one of the more prominent disciples of John Miles. For all that, in the days of the Commonwealth, he can hardly be called a consistent or an obedient disciple; soon after he was ordained as minister of the strict Baptist cause at Abergavenny in 1653 he (and two others from the same church) were accused of sending a letter of good-will to Henry Jessey, the great pillar of the free-communion Baptists, a letter to be sent in its turn to the free-communionist church at Hexham — all this accounts for a sharp order from the general assembly at Aberavon (beginning of 1654) that the Baptists of north Monmouth were not in any way to consort or commune with Baptists of a lesser but more liberal breed. Nor is there proof that W. Prichard ever received pay from the Puritan powers — as was the case with Miles himself and some of his preachers — and it is natural to hold that he agreed with the drastic Abergavenny resolution of 11 July 1655, that the church abjured all sympathy with such a secular policy. Moreover, though Miles the leader had no belief in the growing custom of the imposition of hands, either for ministers or for individual members, Prichard accepted it with enthusiasm, though (according to Henry Maurice's report in 1675) this new departure caused some uneasiness, if not schism, in the church. Through the loss of the Llandaff consistory records little is known of the fortunes of Prichard as a Nonconformist in the days of the Restoration, but there is plenty of evidence about the visit of William Jones of Rhydwilym (died c. 1700) to eastern Wales, in 1666 or 1667, to be baptized by William Prichard, to receive imposition of hands from him, and sent back to the west to preach the gospel of baptism by immersion, imposition of hands, and the exclusionist approach to the Lord's Table. Thus William Prichard became the organic link between the Ilston school and the Baptist crusaders of the south-west, and the sustainer of a great weight of Baptist tradition. In 1672 (10 August) he received a licence to preach under the Indulgence at his own house, then in Llantilio Pertholy, some miles to the east of Abergavenny; but certain it is that the greater number of the twenty-seven Nonconformists counted at Llanwenarth in 1676 and the forty-one counted at Abergavenny, were the disciples of William Prichard. He died on 27 November 1713, after a ministry of sixty years. Before his death he had seen the Toleration Act coming into force, gone to the great Baptist Assembly in London in 1689, witnessed the appearance of new leaders and new causes at Llanwenarth and Trosgoed, besides attending the first Welsh Association meeting at Llanwenarth in 1700, held in the first chapel built (1695) by the Baptists in Wales.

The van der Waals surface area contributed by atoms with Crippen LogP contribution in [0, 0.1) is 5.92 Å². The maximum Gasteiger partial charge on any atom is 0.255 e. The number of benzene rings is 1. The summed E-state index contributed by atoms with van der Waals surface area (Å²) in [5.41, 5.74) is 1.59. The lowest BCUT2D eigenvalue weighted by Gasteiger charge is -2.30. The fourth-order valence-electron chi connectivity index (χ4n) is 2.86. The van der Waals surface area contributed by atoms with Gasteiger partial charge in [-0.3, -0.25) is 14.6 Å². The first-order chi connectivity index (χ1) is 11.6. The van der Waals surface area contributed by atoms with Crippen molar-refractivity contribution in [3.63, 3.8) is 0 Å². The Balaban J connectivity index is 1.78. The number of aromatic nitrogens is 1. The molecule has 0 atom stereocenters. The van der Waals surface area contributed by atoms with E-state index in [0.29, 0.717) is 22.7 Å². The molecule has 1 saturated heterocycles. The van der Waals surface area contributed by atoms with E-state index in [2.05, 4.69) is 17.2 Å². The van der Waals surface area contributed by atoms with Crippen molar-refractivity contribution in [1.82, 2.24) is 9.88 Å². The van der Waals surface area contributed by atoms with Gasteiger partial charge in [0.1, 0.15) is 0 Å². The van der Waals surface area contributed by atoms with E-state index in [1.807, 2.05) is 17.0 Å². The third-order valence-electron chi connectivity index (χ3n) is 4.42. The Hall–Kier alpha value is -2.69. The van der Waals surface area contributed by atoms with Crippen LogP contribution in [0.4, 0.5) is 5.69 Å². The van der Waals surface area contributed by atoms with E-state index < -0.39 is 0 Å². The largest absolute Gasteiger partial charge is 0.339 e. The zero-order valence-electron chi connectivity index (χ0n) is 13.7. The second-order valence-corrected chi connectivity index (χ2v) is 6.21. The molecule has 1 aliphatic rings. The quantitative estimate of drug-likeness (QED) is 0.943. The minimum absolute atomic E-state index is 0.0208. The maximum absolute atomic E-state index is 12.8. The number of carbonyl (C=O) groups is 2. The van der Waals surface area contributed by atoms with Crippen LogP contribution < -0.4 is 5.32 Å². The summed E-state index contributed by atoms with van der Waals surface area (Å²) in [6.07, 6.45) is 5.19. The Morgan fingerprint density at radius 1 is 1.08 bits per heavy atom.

Published date: 1959
Article Copyright: http://rightsstatements.org/page/InC/1.0/